Life isn’t fair (Part 2)

September 18, 2014

My question to both the Black and White communities is: How many countries benefited from or were privileged by the American institution of slavery? This was a global economic phenomenon. How many United States companies directly benefited literally off the backs and plight of Blacks in America? How many industries were direct beneficiaries from the United States’ institution of slavery? How many other United States institutions were built and were direct beneficiaries from the United States’ institution of slavery? The United States’ institution of slavery was an economic windfall for a number of states and the argument used today by many Whites that they didn’t participate in the actual slavery, is very weak argument. How do you describe the alarming amount of wealth held by the White community? Experts stated that nearly 85 percent of all wealth is generational. Very little wealth is created by today’s generation. There is a direct link to the overwhelming economic benefit enjoyed today by White people, businesses, and institutions. This competitive advantage is lethal and plays out in every sector of American life. This is also why very few Black “for-profit” companies are adequately capitalized and hardly any of our “non-profit” institutions are endowed. Our community lacks resources that the White community takes for granted. Our community lacks capital (discretionary investment and gifting) that the White community takes for granted. Today, too many of our children are born into poverty compared to White children because where you start is absolutely critical and Blacks continue having to play catch up to Whites, which could never be achieved. Life isn’t fair but we can make it fair if we are armed with knowledge and sense of “collective” purpose. Unfortunately we spend too much time trying to assimilate and emulate those sitting at the top of the
food chain (this is a direct consequence of the Willie Lynch model of making a slave). While we should be trying every possible way to force America to repair what it’s done to Black America, in many cases, we are just happy to get her approval. Given the economic disadvantage Blacks have inherited and the economic superiority that Whites have inherited, if we are to have a shot at making any economic gains, we must have “structural” unity. We can’t give away more ground by diluting our economic strength with disunity. Unfortunately, many of our most talented and economically mobile individuals have the wrong concept about our group and really don’t see themselves as part of the solution. They say that they’re doing their “own thing” which is a type of assimilation. What do I mean by assimilation? I mean that because we have achieved some economic mobility, what choices are we making? What attitudes do we adopt? What philosophies do we actually practice? The answer for many of these questions can be seen in the concept of “me.” Unfortunately, it is not just you; your gains can be tied to the sacrifices of your Black ancestors and so should your attitudes, philosophies, and practices. If you don’t have this approach, what approach are you operating with? If you don’t make life fair, it will never be for so many Black people. If they would admit it, many Blacks hold a high level of disdain for their own communities and their people (this is a direct consequence of the Willie Lynch model of making a slave). Coupled with their formal education and some say miseducation, they believe that they are doing their own thing but in reality they are copying what Whites do when they have similar economic mobility. There is a very big difference. While it appears that everything is equal (both groups are operating the same), Whites are at the top of the food chain and Blacks are buried deep in the bottom of the food chain. Individuality doesn’t hurt White people like it hurts Black people because they own it all. When we operate like this, it’s very clear that many Blacks have become very disconnected to their own people. In fact, I maintain that you have been educated to do just that. What has White academia taught our Black educated? Did they teach us and give us the tools to think for our people, to think for self? Did Harvard, Yale, Princeton University teach how to do for self? The tools we were given only reinforced what is the so called right way of doing things (European centered approach). Do like I do is definitely not an African centered (self-determination) approach. I’m not bashing successful Black people, I’m only calling attention to the fact that we all have been programmed (under the guise of education) to not use our skills, capacities, and our resources in the self determination of our own people. Blacks have been trying everything they can to seek approval from the White community and it has taken many shapes and forms. How do Blacks define success? I’ll tell you a few descriptions because we hear it all of the time:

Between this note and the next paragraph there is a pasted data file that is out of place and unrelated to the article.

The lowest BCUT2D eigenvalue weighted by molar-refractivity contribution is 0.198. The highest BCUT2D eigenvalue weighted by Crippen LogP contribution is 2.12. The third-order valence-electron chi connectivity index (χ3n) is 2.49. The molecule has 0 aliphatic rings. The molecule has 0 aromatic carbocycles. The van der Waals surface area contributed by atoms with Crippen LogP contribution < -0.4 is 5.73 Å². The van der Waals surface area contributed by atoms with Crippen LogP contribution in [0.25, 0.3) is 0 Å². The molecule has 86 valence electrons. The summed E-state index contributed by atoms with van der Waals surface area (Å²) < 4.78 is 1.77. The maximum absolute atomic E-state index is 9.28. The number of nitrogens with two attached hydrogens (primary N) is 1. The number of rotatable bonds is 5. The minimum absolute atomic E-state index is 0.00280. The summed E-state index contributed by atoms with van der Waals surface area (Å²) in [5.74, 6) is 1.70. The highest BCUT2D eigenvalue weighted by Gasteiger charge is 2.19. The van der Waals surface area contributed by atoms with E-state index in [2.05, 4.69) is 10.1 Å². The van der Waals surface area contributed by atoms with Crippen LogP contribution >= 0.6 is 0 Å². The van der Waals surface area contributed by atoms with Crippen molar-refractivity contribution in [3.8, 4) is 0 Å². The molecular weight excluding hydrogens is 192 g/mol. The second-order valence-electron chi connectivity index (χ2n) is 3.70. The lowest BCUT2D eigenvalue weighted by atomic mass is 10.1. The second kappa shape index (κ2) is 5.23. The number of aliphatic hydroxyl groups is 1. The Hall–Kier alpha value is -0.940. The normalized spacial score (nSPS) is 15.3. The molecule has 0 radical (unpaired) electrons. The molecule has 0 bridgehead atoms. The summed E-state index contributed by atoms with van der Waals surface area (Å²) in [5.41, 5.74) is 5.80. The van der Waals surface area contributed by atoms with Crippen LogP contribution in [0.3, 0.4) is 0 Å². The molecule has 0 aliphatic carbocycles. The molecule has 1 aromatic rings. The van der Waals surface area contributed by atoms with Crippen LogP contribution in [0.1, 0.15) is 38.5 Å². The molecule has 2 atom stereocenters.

1) I’m the only Black living in this neighborhood on this block;
2) I’m the only Black in this club;

3) I’m the only Black in this office;

4) My children attend a predominately White private school.

These type of references are very damaging to both how we perceive ourselves and how we are perceived.

The opinions expressed in this editorial are those of the writer and not of the M i l w a u k e e Times Weekly Newspaper or NCON Communication, its staff or management. “Universally Speaking” is a weekly column by Rahim Islam and distributed by Urban Media News to the Milwaukee Times Weekly Newspaper.